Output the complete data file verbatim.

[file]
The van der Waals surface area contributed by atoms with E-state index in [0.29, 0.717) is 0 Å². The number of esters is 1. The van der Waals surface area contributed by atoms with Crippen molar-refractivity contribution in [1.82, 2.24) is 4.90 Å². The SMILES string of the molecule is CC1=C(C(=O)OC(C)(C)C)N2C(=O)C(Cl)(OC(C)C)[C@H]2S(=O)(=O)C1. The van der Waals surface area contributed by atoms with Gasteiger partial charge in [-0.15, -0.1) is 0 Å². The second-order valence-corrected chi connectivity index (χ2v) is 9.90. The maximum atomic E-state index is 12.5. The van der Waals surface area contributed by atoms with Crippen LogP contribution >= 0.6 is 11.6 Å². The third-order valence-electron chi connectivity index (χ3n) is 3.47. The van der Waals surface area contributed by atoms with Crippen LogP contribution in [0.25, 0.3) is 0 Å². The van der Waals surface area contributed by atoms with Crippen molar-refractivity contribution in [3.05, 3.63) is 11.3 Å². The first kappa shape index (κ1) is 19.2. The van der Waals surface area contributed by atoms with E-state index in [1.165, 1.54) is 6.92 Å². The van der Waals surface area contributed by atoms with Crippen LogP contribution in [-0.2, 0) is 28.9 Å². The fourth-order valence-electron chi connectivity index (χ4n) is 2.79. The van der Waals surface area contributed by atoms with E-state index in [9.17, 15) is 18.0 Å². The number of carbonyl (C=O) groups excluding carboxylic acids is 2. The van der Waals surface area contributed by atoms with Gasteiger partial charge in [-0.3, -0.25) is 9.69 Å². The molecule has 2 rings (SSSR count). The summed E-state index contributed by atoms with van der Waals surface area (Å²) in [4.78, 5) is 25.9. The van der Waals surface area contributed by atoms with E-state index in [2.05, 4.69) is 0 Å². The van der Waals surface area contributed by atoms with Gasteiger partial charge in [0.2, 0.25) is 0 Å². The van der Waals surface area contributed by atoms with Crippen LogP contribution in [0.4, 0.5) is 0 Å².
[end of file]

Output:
The van der Waals surface area contributed by atoms with E-state index in [0.29, 0.717) is 0 Å². The number of esters is 1. The van der Waals surface area contributed by atoms with Crippen molar-refractivity contribution in [1.82, 2.24) is 4.90 Å². The SMILES string of the molecule is CC1=C(C(=O)OC(C)(C)C)N2C(=O)C(Cl)(OC(C)C)[C@H]2S(=O)(=O)C1. The van der Waals surface area contributed by atoms with Gasteiger partial charge in [-0.15, -0.1) is 0 Å². The second-order valence-corrected chi connectivity index (χ2v) is 9.90. The maximum atomic E-state index is 12.5. The van der Waals surface area contributed by atoms with Crippen LogP contribution >= 0.6 is 11.6 Å². The third-order valence-electron chi connectivity index (χ3n) is 3.47. The van der Waals surface area contributed by atoms with Crippen LogP contribution in [0.25, 0.3) is 0 Å². The van der Waals surface area contributed by atoms with Crippen molar-refractivity contribution in [3.05, 3.63) is 11.3 Å². The first kappa shape index (κ1) is 19.2. The van der Waals surface area contributed by atoms with E-state index in [1.165, 1.54) is 6.92 Å². The van der Waals surface area contributed by atoms with Crippen LogP contribution in [-0.2, 0) is 28.9 Å². The fourth-order valence-electron chi connectivity index (χ4n) is 2.79. The van der Waals surface area contributed by atoms with E-state index in [9.17, 15) is 18.0 Å². The number of carbonyl (C=O) groups excluding carboxylic acids is 2. The van der Waals surface area contributed by atoms with Gasteiger partial charge in [-0.3, -0.25) is 9.69 Å². The molecule has 2 rings (SSSR count). The summed E-state index contributed by atoms with van der Waals surface area (Å²) in [4.78, 5) is 25.9. The van der Waals surface area contributed by atoms with E-state index in [2.05, 4.69) is 0 Å². The van der Waals surface area contributed by atoms with Gasteiger partial charge in [0.2, 0.25) is 0 Å². The van der Waals surface area contributed by atoms with Crippen LogP contribution in [0.4, 0.5) is 0 Å².